by Matt Frankel, CFP | June 24, 2019
If you need a cosigner, here’s how to go about asking someone to make the commitment.
When someone cosigns a loan for you, that person is making a major commitment. They are agreeing to accept legal responsibility for the money you’re borrowing, and that includes paying it back if you don’t.
So it makes sense that cosigners often need to be persuaded. With that in mind, here’s a quick guide to why a cosigner might be reluctant, as well as some tips to help you have the difficult “please cosign my loan” conversation and start the relationship off on a positive note.
While different lenders may have different underwriting methods, most look at the same general qualifications. Here are the most common reasons borrowers need cosigners:
Before you ask someone to cosign your loan, it’s important to know that this is a big request. There are some major implications to cosigning a loan, and these are likely to come up when talking with your potential cosigner. Here’s a quick rundown of the downsides of being someone’s cosigner:
When someone cosigns your loan, it will typically show up on their credit as if it were their own loan. This can have several potentially negative implications, such as increasing their debt-to-income ratio, which can make it more difficult to get credit in the future for their own purchases. Cosigning is often not a smart decision if that person intends to make any major purchases such as a house or a car in the near future. It also can negatively impact their credit score at first, as 10% of the FICO scoring formula comes from “new credit” information.
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Speaking of credit, a cosigner is trusting the borrower not to adversely impact their credit (beyond the small drop that generally comes with a new loan). If a cosigner has an excellent credit score, even one late payment can have a devastating effect on them.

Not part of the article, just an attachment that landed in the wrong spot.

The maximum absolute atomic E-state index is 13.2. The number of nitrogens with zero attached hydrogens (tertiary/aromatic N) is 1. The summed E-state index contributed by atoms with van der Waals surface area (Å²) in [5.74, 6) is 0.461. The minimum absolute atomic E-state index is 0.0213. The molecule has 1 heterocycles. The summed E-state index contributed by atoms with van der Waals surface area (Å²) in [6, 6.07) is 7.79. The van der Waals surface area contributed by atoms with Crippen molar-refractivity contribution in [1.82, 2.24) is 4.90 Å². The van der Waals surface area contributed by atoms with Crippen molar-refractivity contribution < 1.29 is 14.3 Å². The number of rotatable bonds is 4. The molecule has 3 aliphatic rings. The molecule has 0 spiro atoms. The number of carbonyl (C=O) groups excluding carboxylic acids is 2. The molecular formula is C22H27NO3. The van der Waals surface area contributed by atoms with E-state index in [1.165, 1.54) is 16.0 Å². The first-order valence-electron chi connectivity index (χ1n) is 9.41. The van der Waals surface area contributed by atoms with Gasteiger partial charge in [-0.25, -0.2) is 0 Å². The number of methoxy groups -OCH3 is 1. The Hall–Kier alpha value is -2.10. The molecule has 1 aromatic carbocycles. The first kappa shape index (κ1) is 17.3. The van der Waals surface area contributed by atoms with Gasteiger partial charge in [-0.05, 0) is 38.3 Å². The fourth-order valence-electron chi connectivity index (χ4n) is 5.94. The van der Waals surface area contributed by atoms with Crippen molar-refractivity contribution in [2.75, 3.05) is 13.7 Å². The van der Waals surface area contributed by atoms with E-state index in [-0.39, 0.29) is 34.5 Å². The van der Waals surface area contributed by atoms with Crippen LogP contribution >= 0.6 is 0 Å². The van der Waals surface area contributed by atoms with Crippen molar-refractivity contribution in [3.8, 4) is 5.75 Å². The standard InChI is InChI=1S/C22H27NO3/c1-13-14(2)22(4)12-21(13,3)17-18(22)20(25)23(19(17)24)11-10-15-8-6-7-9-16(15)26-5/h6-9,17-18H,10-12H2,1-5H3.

Cosigning is also a long-term legal obligation. As we’ll discuss in a second, many lenders allow cosigners to be released from the loan after a certain number of on-time payments are made, but there’s no guarantee this will happen, and many lenders don’t offer it. As a cosigner, you’re legally responsible for making the loan payments if the borrower doesn’t.
At the end of the day, people agree to cosign loans because of personal relationships. More specifically, they do it because their feelings of personal obligation and trust outweigh the risks and downsides discussed in the previous section.
One of the best things you can do is explain to your potential cosigner why you need the loan, and how it would help you. Someone cosigning a loan can also help you build credit, which can help you achieve greater financial independence for years to come. Let them know that they’re doing you a favor in more ways than one.
I’ve said no to cosigning loans in the past because I simply didn’t trust the borrower. If someone has a history of not paying their bills over and over again, and that’s why they need me to cosign, why would their financial responsibility level be any different this time?
If there’s a valid reason you can’t obtain a loan on your own, let your potential cosigner know. Examples may include:
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In short, if you have a good reason why you need the cosigner, it can certainly help your case.
These last two steps are especially important when cosigners are friends or family members, as most are.
First off, it’s important to make it perfectly clear that cosigning a loan is a legal obligation. Your cosigner can expect the loan to show up on their credit report, and if you don’t pay, the repayment is their responsibility as well.
If your lender has a provision that allows for a cosigner to be released from the loan, discuss that in detail as well. In short, it’s important for your cosigner to know exactly what they’re agreeing to.
Finally, while in a perfect world everyone would be able to pay their financial obligations 100% of the time, the reality is that we don’t live in a perfect world. Job losses and unexpected financial burdens happen.
So it’s also a smart idea to have an honest conversation about what happens if you can’t pay the loan. For example, while it’s certainly not a pleasant situation, you may want to promise to inform your cosigner immediately if you won’t be able to make the next loan payment. Sure, your cosigner probably doesn’t want to make your car payment for you. On the other hand, if you don’t tell them, their credit gets ruined, and then they have to make your loan payments, the situation will be considerably worse.
The general theme to these four tips is to be open and honest about every part of the borrowing process, from the reasons you need the loan to what happens after you get it. While I can’t guarantee that your potential cosigner will say yes, following these four steps will help start a borrower-cosigner relationship off on the right foot.
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